No consensus on vitamin D in utero
There is insufficient evidence to guide recommendations on the use of vitamin D supplements in pregnancy, say Canadian researchers.
And they suggest that’s unlikely to change anytime soon.
Their analysis of 43 randomised controlled trials involving 8406 women found substantial variation among the results.
The results show that taking supplements during pregnancy increased vitamin D levels in both the mother’s bloodstream and umbilical cord blood, but the researchers did not consistently find that higher doses of vitamin D led to healthier women and babies.
Overall, vitamin D increased average birth weight by 58g and reduced the risk of having a small baby.
However, more detailed analyses weakened the authors’ confidence in these findings.
There was a lack of evidence of benefits of vitamin D supplements for maternal health conditions related to pregnancy, no effect on other birth outcomes of public health importance, such as premature birth, and scant evidence on safety outcomes.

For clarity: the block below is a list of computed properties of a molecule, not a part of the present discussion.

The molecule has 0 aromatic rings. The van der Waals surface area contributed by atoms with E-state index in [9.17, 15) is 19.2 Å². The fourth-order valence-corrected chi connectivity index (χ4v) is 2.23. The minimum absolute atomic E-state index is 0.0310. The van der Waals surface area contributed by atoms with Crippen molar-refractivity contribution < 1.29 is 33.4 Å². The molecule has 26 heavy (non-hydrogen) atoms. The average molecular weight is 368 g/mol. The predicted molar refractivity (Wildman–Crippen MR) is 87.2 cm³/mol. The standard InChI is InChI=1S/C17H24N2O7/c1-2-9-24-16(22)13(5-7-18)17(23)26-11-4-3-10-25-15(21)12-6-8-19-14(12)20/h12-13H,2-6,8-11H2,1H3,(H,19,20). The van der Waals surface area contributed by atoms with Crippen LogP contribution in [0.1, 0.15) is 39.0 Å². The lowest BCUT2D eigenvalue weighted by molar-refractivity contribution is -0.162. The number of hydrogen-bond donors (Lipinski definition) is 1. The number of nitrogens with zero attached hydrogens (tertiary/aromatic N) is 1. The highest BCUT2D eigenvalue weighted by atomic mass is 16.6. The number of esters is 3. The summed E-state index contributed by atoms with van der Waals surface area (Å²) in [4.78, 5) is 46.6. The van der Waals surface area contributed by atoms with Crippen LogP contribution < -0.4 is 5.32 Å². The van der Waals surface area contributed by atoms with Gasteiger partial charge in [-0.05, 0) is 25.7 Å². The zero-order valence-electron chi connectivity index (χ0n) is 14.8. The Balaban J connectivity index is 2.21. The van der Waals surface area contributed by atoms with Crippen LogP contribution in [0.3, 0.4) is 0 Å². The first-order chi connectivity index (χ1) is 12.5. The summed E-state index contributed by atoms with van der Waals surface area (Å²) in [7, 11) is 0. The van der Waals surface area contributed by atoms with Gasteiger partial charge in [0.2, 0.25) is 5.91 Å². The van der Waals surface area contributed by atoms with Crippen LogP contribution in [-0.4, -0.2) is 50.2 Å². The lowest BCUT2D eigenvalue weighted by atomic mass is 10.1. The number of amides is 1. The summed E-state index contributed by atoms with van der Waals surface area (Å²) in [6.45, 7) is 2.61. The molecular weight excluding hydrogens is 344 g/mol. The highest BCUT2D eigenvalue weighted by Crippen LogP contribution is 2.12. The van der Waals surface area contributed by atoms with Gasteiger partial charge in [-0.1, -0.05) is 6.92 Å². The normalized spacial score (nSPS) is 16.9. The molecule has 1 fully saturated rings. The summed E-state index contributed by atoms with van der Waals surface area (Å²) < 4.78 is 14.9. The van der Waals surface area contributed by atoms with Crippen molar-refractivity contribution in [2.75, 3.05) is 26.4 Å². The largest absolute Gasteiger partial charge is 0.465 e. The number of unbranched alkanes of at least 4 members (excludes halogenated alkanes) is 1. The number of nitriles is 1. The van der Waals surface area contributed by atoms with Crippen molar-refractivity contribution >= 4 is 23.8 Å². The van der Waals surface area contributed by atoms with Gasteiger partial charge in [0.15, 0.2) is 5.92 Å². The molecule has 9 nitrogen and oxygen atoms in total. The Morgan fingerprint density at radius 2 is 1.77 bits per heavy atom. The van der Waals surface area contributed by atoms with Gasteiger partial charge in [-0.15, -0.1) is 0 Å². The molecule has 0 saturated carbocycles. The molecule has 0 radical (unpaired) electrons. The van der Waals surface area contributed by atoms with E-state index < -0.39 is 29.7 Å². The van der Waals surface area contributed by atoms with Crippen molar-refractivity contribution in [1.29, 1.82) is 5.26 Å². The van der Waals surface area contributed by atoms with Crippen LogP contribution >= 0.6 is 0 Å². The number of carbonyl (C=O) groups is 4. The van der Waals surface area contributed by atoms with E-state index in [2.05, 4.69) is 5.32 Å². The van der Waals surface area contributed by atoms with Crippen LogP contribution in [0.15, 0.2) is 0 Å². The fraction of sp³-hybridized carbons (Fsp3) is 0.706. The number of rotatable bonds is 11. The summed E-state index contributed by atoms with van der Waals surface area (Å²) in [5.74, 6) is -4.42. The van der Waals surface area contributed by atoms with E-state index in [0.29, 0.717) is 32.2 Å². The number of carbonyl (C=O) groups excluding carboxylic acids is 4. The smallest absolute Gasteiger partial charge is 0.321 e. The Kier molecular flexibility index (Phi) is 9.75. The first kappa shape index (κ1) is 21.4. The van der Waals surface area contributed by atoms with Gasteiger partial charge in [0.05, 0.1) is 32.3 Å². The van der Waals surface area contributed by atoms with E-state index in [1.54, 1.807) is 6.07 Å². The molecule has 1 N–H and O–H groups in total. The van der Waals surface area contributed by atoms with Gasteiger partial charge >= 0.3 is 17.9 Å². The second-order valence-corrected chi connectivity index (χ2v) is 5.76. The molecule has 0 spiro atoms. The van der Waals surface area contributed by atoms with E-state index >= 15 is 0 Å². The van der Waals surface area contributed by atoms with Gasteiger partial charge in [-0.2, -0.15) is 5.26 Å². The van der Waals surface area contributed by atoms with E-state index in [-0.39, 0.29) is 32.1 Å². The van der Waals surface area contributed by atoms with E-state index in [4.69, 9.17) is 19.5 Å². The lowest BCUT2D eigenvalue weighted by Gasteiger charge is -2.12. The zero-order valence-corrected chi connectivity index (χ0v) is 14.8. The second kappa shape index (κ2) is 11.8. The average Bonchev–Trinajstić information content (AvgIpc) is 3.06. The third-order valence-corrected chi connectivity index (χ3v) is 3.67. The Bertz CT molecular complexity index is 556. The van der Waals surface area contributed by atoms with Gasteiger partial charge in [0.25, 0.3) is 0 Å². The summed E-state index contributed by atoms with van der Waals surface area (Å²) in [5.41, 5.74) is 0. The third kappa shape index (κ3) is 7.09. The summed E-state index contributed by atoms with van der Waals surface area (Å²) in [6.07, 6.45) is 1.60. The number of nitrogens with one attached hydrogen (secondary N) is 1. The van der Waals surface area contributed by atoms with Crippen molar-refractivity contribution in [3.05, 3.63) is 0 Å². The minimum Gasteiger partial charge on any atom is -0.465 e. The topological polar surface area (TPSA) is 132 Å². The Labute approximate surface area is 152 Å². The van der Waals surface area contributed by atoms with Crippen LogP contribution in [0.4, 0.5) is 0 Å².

But there was some evidence that vitamin D in utero reduced the risk of wheeze in children by the age of three, the authors say.
“Cautious projections for the next decade suggest that we will eventually know more about vitamin D in pregnancy than we do now, but in the absence of a co-ordinated effort and funding to conduct large new trials, some of the most critical questions about the effectiveness of prenatal vitamin D supplementation will probably remain unanswered in the foreseeable future,” they write in the BMJ.
The results were released at the same time as a large Chinese study of 30,000 newborns that found low vitamin D levels at birth are "significantly" associated with increased risk of autism spectrum disorders.
The WHO recommends against routine prenatal vitamin D supplementation.